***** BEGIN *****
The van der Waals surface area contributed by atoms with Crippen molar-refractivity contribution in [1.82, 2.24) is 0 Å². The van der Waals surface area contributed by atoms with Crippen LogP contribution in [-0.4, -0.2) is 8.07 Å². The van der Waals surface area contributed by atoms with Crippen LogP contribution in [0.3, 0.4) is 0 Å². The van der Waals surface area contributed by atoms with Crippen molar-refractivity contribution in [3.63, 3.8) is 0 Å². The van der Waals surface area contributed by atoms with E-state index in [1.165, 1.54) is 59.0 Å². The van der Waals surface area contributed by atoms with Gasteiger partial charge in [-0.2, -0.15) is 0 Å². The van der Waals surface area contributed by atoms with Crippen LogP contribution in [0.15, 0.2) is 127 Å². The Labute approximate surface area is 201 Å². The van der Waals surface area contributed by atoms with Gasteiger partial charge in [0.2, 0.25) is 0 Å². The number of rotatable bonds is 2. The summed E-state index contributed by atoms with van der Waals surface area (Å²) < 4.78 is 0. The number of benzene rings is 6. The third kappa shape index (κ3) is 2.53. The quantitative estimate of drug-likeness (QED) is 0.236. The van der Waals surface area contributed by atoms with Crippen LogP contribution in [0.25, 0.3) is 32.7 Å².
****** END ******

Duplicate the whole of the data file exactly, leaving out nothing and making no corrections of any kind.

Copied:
The van der Waals surface area contributed by atoms with Crippen molar-refractivity contribution in [1.82, 2.24) is 0 Å². The van der Waals surface area contributed by atoms with Crippen LogP contribution in [-0.4, -0.2) is 8.07 Å². The van der Waals surface area contributed by atoms with Crippen LogP contribution in [0.3, 0.4) is 0 Å². The van der Waals surface area contributed by atoms with Crippen molar-refractivity contribution in [3.63, 3.8) is 0 Å². The van der Waals surface area contributed by atoms with E-state index in [1.165, 1.54) is 59.0 Å². The van der Waals surface area contributed by atoms with Gasteiger partial charge in [-0.2, -0.15) is 0 Å². The van der Waals surface area contributed by atoms with Crippen LogP contribution in [0.15, 0.2) is 127 Å². The Labute approximate surface area is 201 Å². The van der Waals surface area contributed by atoms with Gasteiger partial charge in [0.2, 0.25) is 0 Å². The number of rotatable bonds is 2. The summed E-state index contributed by atoms with van der Waals surface area (Å²) < 4.78 is 0. The number of benzene rings is 6. The third kappa shape index (κ3) is 2.53. The quantitative estimate of drug-likeness (QED) is 0.236. The van der Waals surface area contributed by atoms with Crippen LogP contribution in [0.25, 0.3) is 32.7 Å².